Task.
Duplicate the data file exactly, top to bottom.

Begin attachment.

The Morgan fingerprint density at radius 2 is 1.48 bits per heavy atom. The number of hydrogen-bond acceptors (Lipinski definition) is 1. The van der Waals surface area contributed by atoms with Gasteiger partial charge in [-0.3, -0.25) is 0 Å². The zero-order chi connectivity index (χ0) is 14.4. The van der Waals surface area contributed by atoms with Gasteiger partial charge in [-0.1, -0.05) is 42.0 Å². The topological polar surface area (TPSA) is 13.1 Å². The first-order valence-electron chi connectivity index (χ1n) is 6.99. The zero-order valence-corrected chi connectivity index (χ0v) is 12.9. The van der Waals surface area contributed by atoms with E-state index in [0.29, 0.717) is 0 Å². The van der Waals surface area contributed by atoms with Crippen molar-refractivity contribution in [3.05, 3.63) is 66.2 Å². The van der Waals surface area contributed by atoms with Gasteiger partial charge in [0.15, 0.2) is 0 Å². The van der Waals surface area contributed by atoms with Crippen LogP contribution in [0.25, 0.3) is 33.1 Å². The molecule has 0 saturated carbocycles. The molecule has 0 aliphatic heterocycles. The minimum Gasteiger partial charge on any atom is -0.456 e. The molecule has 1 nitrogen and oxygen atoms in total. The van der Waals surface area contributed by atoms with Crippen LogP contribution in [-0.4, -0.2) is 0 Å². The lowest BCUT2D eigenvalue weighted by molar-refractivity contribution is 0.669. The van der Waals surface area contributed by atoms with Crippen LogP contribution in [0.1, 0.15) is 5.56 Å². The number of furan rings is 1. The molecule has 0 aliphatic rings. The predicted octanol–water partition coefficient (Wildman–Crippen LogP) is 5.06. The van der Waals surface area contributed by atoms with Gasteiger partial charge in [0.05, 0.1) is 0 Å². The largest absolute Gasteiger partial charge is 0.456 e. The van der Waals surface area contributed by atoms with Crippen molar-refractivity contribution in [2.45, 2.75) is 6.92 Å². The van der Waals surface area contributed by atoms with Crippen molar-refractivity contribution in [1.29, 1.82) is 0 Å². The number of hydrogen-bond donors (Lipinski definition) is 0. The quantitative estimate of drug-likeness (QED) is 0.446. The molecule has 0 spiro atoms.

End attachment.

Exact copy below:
The Morgan fingerprint density at radius 2 is 1.48 bits per heavy atom. The number of hydrogen-bond acceptors (Lipinski definition) is 1. The van der Waals surface area contributed by atoms with Gasteiger partial charge in [-0.3, -0.25) is 0 Å². The zero-order chi connectivity index (χ0) is 14.4. The van der Waals surface area contributed by atoms with Gasteiger partial charge in [-0.1, -0.05) is 42.0 Å². The topological polar surface area (TPSA) is 13.1 Å². The first-order valence-electron chi connectivity index (χ1n) is 6.99. The zero-order valence-corrected chi connectivity index (χ0v) is 12.9. The van der Waals surface area contributed by atoms with E-state index in [0.29, 0.717) is 0 Å². The van der Waals surface area contributed by atoms with Crippen molar-refractivity contribution in [3.05, 3.63) is 66.2 Å². The van der Waals surface area contributed by atoms with Gasteiger partial charge in [0.15, 0.2) is 0 Å². The van der Waals surface area contributed by atoms with Crippen LogP contribution in [0.25, 0.3) is 33.1 Å². The molecule has 0 saturated carbocycles. The molecule has 0 aliphatic heterocycles. The minimum Gasteiger partial charge on any atom is -0.456 e. The molecule has 1 nitrogen and oxygen atoms in total. The van der Waals surface area contributed by atoms with Crippen LogP contribution in [-0.4, -0.2) is 0 Å². The lowest BCUT2D eigenvalue weighted by molar-refractivity contribution is 0.669. The van der Waals surface area contributed by atoms with Crippen LogP contribution in [0.1, 0.15) is 5.56 Å². The number of furan rings is 1. The molecule has 0 aliphatic rings. The predicted octanol–water partition coefficient (Wildman–Crippen LogP) is 5.06. The van der Waals surface area contributed by atoms with Gasteiger partial charge in [0.05, 0.1) is 0 Å². The largest absolute Gasteiger partial charge is 0.456 e. The van der Waals surface area contributed by atoms with Crippen molar-refractivity contribution in [2.45, 2.75) is 6.92 Å². The van der Waals surface area contributed by atoms with Crippen molar-refractivity contribution in [1.29, 1.82) is 0 Å². The number of hydrogen-bond donors (Lipinski definition) is 0. The quantitative estimate of drug-likeness (QED) is 0.446. The molecule has 0 spiro atoms.